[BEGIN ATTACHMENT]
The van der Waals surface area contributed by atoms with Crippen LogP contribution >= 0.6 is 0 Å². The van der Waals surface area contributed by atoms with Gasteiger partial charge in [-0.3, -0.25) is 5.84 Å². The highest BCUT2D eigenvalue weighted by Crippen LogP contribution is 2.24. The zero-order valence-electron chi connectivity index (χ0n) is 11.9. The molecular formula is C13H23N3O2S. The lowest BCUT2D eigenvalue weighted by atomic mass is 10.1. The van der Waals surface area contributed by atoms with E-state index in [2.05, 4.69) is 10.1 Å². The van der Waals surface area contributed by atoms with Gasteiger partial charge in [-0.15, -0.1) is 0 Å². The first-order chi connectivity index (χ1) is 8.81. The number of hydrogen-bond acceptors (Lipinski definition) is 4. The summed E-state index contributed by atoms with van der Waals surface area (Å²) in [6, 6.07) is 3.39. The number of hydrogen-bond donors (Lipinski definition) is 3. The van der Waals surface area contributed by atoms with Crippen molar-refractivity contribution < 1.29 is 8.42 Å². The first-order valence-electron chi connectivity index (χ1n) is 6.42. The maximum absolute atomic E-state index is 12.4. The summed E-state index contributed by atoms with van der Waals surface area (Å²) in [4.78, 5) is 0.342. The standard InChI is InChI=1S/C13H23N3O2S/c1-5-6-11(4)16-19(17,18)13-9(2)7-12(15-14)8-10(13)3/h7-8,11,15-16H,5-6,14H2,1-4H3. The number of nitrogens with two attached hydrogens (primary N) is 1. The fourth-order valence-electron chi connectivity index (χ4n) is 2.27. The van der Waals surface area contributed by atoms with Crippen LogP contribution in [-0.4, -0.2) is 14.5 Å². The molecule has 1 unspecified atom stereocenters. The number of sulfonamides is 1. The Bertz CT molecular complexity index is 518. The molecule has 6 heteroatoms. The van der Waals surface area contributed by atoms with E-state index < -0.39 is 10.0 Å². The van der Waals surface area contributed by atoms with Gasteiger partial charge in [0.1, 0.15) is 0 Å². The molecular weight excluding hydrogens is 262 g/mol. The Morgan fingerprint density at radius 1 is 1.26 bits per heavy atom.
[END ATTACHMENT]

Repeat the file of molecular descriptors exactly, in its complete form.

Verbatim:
The van der Waals surface area contributed by atoms with Crippen LogP contribution >= 0.6 is 0 Å². The van der Waals surface area contributed by atoms with Gasteiger partial charge in [-0.3, -0.25) is 5.84 Å². The highest BCUT2D eigenvalue weighted by Crippen LogP contribution is 2.24. The zero-order valence-electron chi connectivity index (χ0n) is 11.9. The molecular formula is C13H23N3O2S. The lowest BCUT2D eigenvalue weighted by atomic mass is 10.1. The van der Waals surface area contributed by atoms with E-state index in [2.05, 4.69) is 10.1 Å². The van der Waals surface area contributed by atoms with Gasteiger partial charge in [-0.15, -0.1) is 0 Å². The first-order chi connectivity index (χ1) is 8.81. The number of hydrogen-bond acceptors (Lipinski definition) is 4. The summed E-state index contributed by atoms with van der Waals surface area (Å²) in [6, 6.07) is 3.39. The number of hydrogen-bond donors (Lipinski definition) is 3. The van der Waals surface area contributed by atoms with Crippen molar-refractivity contribution < 1.29 is 8.42 Å². The first-order valence-electron chi connectivity index (χ1n) is 6.42. The maximum absolute atomic E-state index is 12.4. The summed E-state index contributed by atoms with van der Waals surface area (Å²) in [4.78, 5) is 0.342. The standard InChI is InChI=1S/C13H23N3O2S/c1-5-6-11(4)16-19(17,18)13-9(2)7-12(15-14)8-10(13)3/h7-8,11,15-16H,5-6,14H2,1-4H3. The number of nitrogens with two attached hydrogens (primary N) is 1. The fourth-order valence-electron chi connectivity index (χ4n) is 2.27. The van der Waals surface area contributed by atoms with Crippen LogP contribution in [-0.4, -0.2) is 14.5 Å². The molecule has 1 unspecified atom stereocenters. The number of sulfonamides is 1. The Bertz CT molecular complexity index is 518. The molecule has 6 heteroatoms. The van der Waals surface area contributed by atoms with E-state index < -0.39 is 10.0 Å². The van der Waals surface area contributed by atoms with Gasteiger partial charge in [0.1, 0.15) is 0 Å². The molecular weight excluding hydrogens is 262 g/mol. The Morgan fingerprint density at radius 1 is 1.26 bits per heavy atom.